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A Short Quiz On Life Insurance

You’ve got to know the basics.

No, it’s not one of the 3 R’s or on the standardized tests we’ve all taken at one time or another. Still, life insurance should be a cornerstone of your protection package and a subject you should understand.

Here are 6 key questions on the topic, have you got the answers?

How Much Do I Need?

Of course the answer depends on your vision of what you want to see happen if you’re not here.  Paying off debts, sending kids to college, providing income for your spouse and funding a special needs trust are all examples of why you might need life insurance. Sure, there are rules of thumb based on multiples of your income, but the easiest way to get a handle on the answer to this question is to use a life insurance calculator like the one on usaa.com or lifehappens.org.

What’s The Right Type of Insurance?

There are two basic types:  permanent life insurance or term insurance.  Permanent coverage is meant to be owned for the rest of your life.  It’s generally more expensive than term, but can be used to fund estate planning, special needs trusts or other long-term goals. Permanent policies, like whole life or universal life provide a death benefit but also have a cash value or investment account. The majority of reasons for life insurance will change or go away over time. Debts will be paid off, kids will grow up and the retirement nest egg will mature.  These temporary (yes, in this context even 30 years is temporary) requirements are covered most efficiently with term insurance. With term insurance things are pretty simple.  You pay a premium and have coverage if you die, period.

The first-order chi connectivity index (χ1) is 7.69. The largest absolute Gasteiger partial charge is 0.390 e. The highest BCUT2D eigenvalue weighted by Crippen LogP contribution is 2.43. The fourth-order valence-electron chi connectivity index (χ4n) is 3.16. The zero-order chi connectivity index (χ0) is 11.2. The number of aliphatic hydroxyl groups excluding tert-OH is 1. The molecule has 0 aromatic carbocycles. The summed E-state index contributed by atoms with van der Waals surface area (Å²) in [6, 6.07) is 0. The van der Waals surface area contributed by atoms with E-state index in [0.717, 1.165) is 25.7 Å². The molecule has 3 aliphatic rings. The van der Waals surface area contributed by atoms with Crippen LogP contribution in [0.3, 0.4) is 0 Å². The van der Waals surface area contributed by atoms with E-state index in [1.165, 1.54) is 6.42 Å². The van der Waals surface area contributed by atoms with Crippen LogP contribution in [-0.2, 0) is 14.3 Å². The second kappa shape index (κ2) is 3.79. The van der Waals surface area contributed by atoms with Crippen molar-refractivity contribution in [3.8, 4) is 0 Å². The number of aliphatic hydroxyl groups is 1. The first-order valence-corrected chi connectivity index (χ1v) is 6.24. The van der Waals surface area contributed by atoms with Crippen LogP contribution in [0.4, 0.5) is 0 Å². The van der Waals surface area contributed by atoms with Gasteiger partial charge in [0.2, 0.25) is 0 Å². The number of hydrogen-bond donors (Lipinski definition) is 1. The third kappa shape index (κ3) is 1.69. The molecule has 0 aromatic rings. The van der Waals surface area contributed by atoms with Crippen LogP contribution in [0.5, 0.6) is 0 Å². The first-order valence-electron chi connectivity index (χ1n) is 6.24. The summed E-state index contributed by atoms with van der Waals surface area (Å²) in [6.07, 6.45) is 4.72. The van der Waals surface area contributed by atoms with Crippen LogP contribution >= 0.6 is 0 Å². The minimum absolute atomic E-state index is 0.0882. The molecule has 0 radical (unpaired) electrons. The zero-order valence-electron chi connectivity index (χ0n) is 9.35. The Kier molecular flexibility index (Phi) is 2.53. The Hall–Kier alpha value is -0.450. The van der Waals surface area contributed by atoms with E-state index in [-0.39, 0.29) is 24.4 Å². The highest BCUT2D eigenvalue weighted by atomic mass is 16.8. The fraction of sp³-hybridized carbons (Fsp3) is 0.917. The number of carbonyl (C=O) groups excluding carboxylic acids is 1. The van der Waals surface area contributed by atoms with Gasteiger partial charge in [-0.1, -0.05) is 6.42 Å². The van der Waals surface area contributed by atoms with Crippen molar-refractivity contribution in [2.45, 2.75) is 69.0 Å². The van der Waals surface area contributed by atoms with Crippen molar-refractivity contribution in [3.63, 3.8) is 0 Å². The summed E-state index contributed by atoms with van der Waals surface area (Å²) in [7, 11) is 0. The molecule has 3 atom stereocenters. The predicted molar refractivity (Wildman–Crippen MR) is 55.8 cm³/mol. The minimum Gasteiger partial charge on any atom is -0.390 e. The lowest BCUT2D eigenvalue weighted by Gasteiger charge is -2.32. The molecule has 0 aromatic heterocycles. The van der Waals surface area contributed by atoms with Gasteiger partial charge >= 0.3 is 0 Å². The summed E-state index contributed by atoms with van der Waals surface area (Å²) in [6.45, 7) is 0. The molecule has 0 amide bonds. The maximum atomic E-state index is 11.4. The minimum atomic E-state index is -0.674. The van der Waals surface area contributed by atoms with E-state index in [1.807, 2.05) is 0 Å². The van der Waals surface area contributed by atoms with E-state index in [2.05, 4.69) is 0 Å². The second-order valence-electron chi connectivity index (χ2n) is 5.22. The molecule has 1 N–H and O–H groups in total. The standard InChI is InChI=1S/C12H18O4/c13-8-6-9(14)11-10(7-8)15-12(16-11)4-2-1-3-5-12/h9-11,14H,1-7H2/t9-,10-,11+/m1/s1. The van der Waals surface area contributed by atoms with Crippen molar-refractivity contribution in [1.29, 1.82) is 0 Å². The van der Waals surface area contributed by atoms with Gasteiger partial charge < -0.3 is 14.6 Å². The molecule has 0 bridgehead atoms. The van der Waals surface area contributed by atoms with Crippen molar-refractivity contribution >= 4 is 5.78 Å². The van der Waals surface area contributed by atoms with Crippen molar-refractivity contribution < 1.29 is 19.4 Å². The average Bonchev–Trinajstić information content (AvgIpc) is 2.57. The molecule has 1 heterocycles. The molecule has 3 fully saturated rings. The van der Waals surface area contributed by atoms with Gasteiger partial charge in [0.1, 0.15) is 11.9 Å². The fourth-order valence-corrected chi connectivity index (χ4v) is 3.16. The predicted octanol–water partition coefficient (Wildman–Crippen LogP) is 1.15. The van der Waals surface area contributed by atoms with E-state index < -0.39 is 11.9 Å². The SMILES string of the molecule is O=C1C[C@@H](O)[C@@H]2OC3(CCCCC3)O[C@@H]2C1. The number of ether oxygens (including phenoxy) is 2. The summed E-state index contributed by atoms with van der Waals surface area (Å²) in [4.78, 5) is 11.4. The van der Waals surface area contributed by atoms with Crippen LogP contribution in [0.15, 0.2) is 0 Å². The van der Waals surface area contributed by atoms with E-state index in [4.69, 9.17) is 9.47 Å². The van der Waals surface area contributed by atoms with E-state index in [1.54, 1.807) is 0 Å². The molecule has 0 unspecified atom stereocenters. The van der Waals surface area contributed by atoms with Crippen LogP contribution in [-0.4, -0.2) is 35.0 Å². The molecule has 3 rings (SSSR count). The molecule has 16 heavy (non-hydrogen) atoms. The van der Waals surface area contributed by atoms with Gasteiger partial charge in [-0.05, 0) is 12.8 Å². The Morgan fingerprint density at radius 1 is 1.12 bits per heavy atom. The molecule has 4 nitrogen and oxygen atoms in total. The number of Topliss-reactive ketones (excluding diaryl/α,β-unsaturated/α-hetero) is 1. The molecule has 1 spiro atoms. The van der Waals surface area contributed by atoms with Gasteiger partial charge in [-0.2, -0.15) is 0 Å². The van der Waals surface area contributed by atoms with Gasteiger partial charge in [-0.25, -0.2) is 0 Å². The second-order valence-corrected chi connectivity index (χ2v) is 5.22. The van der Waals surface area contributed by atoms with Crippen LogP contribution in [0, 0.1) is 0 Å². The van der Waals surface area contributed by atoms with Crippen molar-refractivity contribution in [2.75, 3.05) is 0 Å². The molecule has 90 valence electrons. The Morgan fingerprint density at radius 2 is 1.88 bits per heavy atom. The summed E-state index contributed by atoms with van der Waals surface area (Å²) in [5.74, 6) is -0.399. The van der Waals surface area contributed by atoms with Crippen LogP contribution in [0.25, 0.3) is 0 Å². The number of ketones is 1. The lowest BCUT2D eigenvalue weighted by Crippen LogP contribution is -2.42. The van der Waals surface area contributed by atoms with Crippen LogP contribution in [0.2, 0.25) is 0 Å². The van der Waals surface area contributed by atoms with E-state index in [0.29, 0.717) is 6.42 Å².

How Much Does It Cost?

You may be pleasantly surprised by how much term life insurance $20 or $30 per month will buy.  The $400,000 offered through the Servicemembers Group Life Insurance program for less than $30 per month is a good deal, but it’s not unique.  Outside of SGLI or other employer offerings, age and health play a huge role in cost and availability, but if you need more coverage you may be able to get it for a similarly low price.

What Happens If I Leave The Military Or My Civilian Job?

Take advantage of coverage offered through your employer, but understand your options when you leave.  In most cases, it makes sense to have a portion of your coverage that’s not tied to your workplace.

Do We Both Have Adequate Coverage?

No matter who makes what, money is a team game and both spouses bring financial value to the family.  Don’t overlook the financial changes that would be necessary if something happens to the spouse that doesn’t work outside the home.  From childcare to the need to change careers the loss will have financial ramifications. Life insurance coverage shouldn’t be limited to the bread-winner.

Do My Kids Need Coverage?

While you can buy a policy for a child to preserve their insurability, in most cases the coverage you need for your kids can be gotten through riders on personal policies or through employee coverage. The $10,000 of free coverage provided through FSGLI is a great example.

Well, they weren’t true-false questions and your responses may change as your life does, but knowing and acting on the answers to these questions will go a long way towards ensuring you’re building your financial future on solid ground.

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